Gregg noted that the law requires the improvement plan and after all projects in the plan are satisfied the tax will go away. The projects listed in the plan are the only ones that the sales tax funding can be applied to. The tax could be continued according to the legislation as it is now written, if another plan is provided, another public hearing is held, and another resolution is adopted implementing a new or amended plan.

Commissioner Randy Dahl said he much prefers this sales tax option rather than using property taxes to raise revenue to make these improvements.

The board unanimously approved a resolution to enact the half cent sales tax and to proceed with its implementation. Chairman Duane Bakke explained that anything a sales tax is paid on now will be subject to this half cent tax.


The board had a very extended meeting to review several departmental budgets, including but not limited to Facilities Maintenance, Feedlot, Sheriff, Emergency Management, Highway, Airport, Public Health, Veteran Services, Social Services, SWCD, Coordinator, and Information Systems. The county Program Aid is to be $613,347 for 2015 which is $145,469 less than in 2014. The loss in aid may be do to the increase in Ag land values. Proposed 2015 numbers as of August 12 showed an 11 percent levy increase. This number is expected to be reduced before the preliminary budget and levy is approved by mid September.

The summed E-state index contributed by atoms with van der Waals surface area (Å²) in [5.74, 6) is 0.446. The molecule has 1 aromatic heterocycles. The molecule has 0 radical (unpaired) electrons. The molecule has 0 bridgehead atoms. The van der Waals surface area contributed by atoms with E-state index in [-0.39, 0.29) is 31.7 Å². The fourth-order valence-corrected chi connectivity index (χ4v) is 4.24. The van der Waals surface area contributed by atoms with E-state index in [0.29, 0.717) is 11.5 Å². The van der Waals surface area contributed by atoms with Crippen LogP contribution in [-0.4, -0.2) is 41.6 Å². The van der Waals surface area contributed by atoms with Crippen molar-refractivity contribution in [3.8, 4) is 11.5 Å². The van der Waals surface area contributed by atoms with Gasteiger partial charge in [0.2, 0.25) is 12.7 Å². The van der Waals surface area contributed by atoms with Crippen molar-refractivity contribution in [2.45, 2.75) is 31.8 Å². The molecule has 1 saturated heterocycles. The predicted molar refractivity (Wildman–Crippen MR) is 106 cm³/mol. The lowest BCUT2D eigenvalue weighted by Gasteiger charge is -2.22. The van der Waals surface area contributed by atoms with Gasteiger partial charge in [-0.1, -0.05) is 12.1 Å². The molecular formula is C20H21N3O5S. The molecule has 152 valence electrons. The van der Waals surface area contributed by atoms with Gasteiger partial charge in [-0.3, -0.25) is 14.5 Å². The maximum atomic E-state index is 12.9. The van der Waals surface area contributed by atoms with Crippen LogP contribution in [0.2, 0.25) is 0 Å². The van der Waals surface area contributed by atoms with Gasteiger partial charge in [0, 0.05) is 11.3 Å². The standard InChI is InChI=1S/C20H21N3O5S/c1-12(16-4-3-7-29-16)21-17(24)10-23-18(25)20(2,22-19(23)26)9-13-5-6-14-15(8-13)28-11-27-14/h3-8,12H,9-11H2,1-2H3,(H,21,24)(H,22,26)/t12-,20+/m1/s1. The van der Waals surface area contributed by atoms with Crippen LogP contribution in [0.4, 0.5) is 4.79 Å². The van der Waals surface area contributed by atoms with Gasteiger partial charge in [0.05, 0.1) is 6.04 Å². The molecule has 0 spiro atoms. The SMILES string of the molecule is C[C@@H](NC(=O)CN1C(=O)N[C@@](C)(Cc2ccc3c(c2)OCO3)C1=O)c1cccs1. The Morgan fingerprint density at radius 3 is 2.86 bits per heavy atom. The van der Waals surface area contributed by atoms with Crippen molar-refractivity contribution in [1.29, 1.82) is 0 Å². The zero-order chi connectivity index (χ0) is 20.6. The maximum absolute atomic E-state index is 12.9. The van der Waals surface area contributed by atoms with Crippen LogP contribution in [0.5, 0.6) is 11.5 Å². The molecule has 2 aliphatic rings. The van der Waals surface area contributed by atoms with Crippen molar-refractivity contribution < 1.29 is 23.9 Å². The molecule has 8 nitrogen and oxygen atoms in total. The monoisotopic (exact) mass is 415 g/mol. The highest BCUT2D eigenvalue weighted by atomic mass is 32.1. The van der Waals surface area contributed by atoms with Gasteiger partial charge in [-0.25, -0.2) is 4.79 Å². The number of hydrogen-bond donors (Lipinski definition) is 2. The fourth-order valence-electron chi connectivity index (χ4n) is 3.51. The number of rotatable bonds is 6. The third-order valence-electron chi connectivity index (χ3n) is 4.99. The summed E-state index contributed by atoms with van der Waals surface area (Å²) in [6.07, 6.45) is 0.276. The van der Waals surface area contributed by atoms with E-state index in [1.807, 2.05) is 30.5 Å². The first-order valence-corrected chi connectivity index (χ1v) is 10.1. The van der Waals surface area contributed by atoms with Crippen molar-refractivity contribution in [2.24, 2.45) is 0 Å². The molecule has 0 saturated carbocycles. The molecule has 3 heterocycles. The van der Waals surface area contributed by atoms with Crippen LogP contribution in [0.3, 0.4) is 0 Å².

Other Business In Brief

•An access permit was approved for Nathan and Esther Yutzy, CR 15, Section 34, Bristol Township. Yutzy wants to close the existing access to CR 30 and place a new access to CR 15. Zoning Administrator Chris Graves explained the new access should be safer and has a good site distance.

•An access permit was approved for Dennis and Sevilla Swartzentruber, CR 21, Section 16, Canton Township. The new access is for access to a new home. It was noted that the building site has a CER rating over 65, but has been in pasture for ten years.

•A resolution was adopted in support of an application for the Hazard Mitigation Plan grant from Homeland Security Emergency Management. The county’s plan expired at the end of 2013 and the county is now eligible for grant money for an updated plan. Emergency manager Kevin Beck noted that whenever the President issues a declaration for any state, any government entity in that state can apply for funding which is a 75-25 match. The county will be responsible for 25 percent.

Beck went on to explain that FEMA has changed their format since the county’s last plan was approved. FEMA added some components including terrorism. Beck acknowledged that three communities have applied for money to buy out property on a flood plain and their applications have been denied because the county’s plan had expired.

Beck said three vendors submitted proposals to update the plan. The board approved the proposal from Region Nine Development Commission even though the cost ($28,836) was higher than the lowest cost proposal.